The Rasa Ria Reserve is a 64-acre tropical jungle nestled between two rivers and the South China Sea. With unobstructed views of Sabah’s iconic Mount Kinabalu - a UNESCO World Heritage Site - this reserve acts as a gateway to the lush natural landscapes of Borneo for hotel guests.
The Rasa Ria Reserve is divided into two distinctive zones - Nature Reserve and Adventure Point. The dedicated 64-acre nature is home to numerous plants and animals endemic to Borneo while the Adventure Zone is an experiential play space the recreates animal species along with experiential pieces like a climbing wall to encourage the development of body and the mind through immersive experiences.
At the heart of the Rasa Ria Reserve is a Discovery Centre that educates through tactical exhibitions. The rangers nurture the reserve with the maintenance of the natural surroundings to ensure that fauna and flora continue to thrive. They also offer an opportunity to witness these endemic species through guided walking trails.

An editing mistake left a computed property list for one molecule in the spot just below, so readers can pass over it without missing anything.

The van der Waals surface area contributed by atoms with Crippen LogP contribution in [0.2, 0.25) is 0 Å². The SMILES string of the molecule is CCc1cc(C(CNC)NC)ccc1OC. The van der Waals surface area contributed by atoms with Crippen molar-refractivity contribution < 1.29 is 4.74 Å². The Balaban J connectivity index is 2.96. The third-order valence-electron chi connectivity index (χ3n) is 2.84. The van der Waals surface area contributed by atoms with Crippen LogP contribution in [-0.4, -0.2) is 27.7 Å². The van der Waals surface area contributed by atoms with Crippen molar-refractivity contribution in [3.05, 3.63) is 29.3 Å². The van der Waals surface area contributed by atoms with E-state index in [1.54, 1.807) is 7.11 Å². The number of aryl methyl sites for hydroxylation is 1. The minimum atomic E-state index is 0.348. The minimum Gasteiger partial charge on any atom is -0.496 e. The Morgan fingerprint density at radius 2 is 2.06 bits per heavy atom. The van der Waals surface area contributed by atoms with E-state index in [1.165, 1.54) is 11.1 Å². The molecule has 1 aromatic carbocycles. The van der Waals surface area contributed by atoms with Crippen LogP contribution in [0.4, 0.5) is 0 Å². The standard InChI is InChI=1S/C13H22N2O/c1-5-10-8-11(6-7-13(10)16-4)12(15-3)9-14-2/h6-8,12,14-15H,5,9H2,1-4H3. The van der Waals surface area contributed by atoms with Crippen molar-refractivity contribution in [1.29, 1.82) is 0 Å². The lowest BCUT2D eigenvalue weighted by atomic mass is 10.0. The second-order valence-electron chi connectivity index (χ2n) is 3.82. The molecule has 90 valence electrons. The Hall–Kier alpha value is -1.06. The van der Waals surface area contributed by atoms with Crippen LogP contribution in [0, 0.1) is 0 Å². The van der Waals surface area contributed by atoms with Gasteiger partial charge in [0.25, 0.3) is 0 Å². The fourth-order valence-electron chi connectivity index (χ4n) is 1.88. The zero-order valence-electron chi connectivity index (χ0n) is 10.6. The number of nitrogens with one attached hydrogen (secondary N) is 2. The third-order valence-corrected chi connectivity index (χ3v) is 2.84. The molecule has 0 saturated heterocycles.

The Rasa Ria Nature Reserve was established by Shangri-La Rasa Ria in collaboration with the State Wildlife Department of Sabah in June 1996. The primary purpose of setting up this protected ecological space was to help facilitate rehabilitation programmes for endangered species of fauna endemic to Sabah.
The orangutan rehabilitation programme was the reserve’s first and most successful project. It played a crucial role in providing the necessary habitat for orangutans rescued from various districts on the west coast and interior areas of Sabah. The Nature Reserve also provides educational programmes for local students and those from across Sabah. It actively conducts nature awareness and learning programmes for visitors from all over the world.
The reserve’s focus on rescue and rehabilitation work as well as education and awareness programmes over the next 20 years after its establishment saw a marked reduction in the number of orangutans sent to the reserve for care. In 2016, the reserve ended its orangutan rehabilitation programme after successfully returning 43 orang utans to the Sepilok Orangutan Rehabilitation Centre in Sandakan to be released into the wild, and refocused its energy in providing the best possible environment for the remaining fauna that have come to call the reserve their home.